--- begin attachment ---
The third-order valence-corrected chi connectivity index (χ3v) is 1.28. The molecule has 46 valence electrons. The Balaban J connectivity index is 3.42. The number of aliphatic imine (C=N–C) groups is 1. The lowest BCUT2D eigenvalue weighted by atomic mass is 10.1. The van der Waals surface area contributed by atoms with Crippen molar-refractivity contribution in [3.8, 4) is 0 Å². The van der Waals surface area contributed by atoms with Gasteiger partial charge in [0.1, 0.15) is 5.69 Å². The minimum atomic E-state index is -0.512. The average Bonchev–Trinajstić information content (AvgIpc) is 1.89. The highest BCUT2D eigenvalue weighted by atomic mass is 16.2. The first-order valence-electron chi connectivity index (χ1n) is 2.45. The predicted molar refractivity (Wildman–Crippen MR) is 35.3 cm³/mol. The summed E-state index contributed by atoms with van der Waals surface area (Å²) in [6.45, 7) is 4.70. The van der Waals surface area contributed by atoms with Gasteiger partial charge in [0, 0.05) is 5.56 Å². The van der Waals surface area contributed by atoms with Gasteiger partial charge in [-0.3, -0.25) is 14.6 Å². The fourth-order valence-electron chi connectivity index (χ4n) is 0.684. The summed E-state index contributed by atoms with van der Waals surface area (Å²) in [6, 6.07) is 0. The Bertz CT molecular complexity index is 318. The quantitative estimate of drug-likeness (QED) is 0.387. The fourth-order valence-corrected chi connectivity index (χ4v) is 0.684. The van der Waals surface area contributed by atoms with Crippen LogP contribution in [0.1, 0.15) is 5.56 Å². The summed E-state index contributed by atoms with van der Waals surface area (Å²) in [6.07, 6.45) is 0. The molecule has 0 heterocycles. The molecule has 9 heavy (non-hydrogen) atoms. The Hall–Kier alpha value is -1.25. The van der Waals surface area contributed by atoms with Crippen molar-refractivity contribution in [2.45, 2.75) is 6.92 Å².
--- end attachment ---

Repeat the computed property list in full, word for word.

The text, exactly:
The third-order valence-corrected chi connectivity index (χ3v) is 1.28. The molecule has 46 valence electrons. The Balaban J connectivity index is 3.42. The number of aliphatic imine (C=N–C) groups is 1. The lowest BCUT2D eigenvalue weighted by atomic mass is 10.1. The van der Waals surface area contributed by atoms with Crippen molar-refractivity contribution in [3.8, 4) is 0 Å². The van der Waals surface area contributed by atoms with Gasteiger partial charge in [0.1, 0.15) is 5.69 Å². The minimum atomic E-state index is -0.512. The average Bonchev–Trinajstić information content (AvgIpc) is 1.89. The highest BCUT2D eigenvalue weighted by atomic mass is 16.2. The first-order valence-electron chi connectivity index (χ1n) is 2.45. The predicted molar refractivity (Wildman–Crippen MR) is 35.3 cm³/mol. The summed E-state index contributed by atoms with van der Waals surface area (Å²) in [6.45, 7) is 4.70. The van der Waals surface area contributed by atoms with Gasteiger partial charge in [0, 0.05) is 5.56 Å². The van der Waals surface area contributed by atoms with Gasteiger partial charge in [-0.3, -0.25) is 14.6 Å². The fourth-order valence-electron chi connectivity index (χ4n) is 0.684. The summed E-state index contributed by atoms with van der Waals surface area (Å²) in [6, 6.07) is 0. The Bertz CT molecular complexity index is 318. The quantitative estimate of drug-likeness (QED) is 0.387. The fourth-order valence-corrected chi connectivity index (χ4v) is 0.684. The van der Waals surface area contributed by atoms with Crippen LogP contribution in [0.1, 0.15) is 5.56 Å². The summed E-state index contributed by atoms with van der Waals surface area (Å²) in [6.07, 6.45) is 0. The molecule has 0 heterocycles. The molecule has 9 heavy (non-hydrogen) atoms. The Hall–Kier alpha value is -1.25. The van der Waals surface area contributed by atoms with Crippen molar-refractivity contribution in [2.45, 2.75) is 6.92 Å².